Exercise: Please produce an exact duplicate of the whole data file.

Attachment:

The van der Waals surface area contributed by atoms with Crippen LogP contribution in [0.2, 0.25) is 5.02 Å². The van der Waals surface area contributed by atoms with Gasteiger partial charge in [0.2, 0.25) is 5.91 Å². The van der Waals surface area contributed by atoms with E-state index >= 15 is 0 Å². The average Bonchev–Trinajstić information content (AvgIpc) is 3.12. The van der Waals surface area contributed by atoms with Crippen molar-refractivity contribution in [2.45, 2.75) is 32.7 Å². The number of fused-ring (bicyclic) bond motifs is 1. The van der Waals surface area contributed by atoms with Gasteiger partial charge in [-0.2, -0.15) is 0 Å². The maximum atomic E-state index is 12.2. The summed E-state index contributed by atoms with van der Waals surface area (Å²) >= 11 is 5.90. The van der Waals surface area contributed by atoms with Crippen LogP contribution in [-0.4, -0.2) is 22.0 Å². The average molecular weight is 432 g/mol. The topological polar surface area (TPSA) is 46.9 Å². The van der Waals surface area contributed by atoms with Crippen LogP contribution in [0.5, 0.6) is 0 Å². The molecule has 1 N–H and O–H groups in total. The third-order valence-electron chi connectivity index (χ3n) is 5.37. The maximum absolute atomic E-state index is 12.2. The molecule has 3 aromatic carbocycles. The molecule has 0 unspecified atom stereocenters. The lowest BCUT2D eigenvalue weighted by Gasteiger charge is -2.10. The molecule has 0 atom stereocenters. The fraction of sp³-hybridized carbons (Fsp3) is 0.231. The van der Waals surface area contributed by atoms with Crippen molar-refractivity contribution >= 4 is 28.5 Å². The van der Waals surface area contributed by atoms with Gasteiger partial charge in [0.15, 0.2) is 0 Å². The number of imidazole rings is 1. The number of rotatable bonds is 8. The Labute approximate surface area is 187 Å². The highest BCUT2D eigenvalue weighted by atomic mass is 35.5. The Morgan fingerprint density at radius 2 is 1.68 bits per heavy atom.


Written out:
The van der Waals surface area contributed by atoms with Crippen LogP contribution in [0.2, 0.25) is 5.02 Å². The van der Waals surface area contributed by atoms with Gasteiger partial charge in [0.2, 0.25) is 5.91 Å². The van der Waals surface area contributed by atoms with E-state index >= 15 is 0 Å². The average Bonchev–Trinajstić information content (AvgIpc) is 3.12. The van der Waals surface area contributed by atoms with Crippen molar-refractivity contribution in [2.45, 2.75) is 32.7 Å². The number of fused-ring (bicyclic) bond motifs is 1. The van der Waals surface area contributed by atoms with Gasteiger partial charge in [-0.2, -0.15) is 0 Å². The maximum atomic E-state index is 12.2. The summed E-state index contributed by atoms with van der Waals surface area (Å²) >= 11 is 5.90. The van der Waals surface area contributed by atoms with Crippen LogP contribution in [-0.4, -0.2) is 22.0 Å². The average molecular weight is 432 g/mol. The topological polar surface area (TPSA) is 46.9 Å². The van der Waals surface area contributed by atoms with Crippen LogP contribution in [0.5, 0.6) is 0 Å². The molecule has 1 N–H and O–H groups in total. The third-order valence-electron chi connectivity index (χ3n) is 5.37. The maximum absolute atomic E-state index is 12.2. The molecule has 3 aromatic carbocycles. The molecule has 0 unspecified atom stereocenters. The lowest BCUT2D eigenvalue weighted by Gasteiger charge is -2.10. The molecule has 0 atom stereocenters. The fraction of sp³-hybridized carbons (Fsp3) is 0.231. The van der Waals surface area contributed by atoms with Crippen molar-refractivity contribution >= 4 is 28.5 Å². The van der Waals surface area contributed by atoms with Gasteiger partial charge in [0.15, 0.2) is 0 Å². The number of imidazole rings is 1. The number of rotatable bonds is 8. The Labute approximate surface area is 187 Å². The highest BCUT2D eigenvalue weighted by atomic mass is 35.5. The Morgan fingerprint density at radius 2 is 1.68 bits per heavy atom.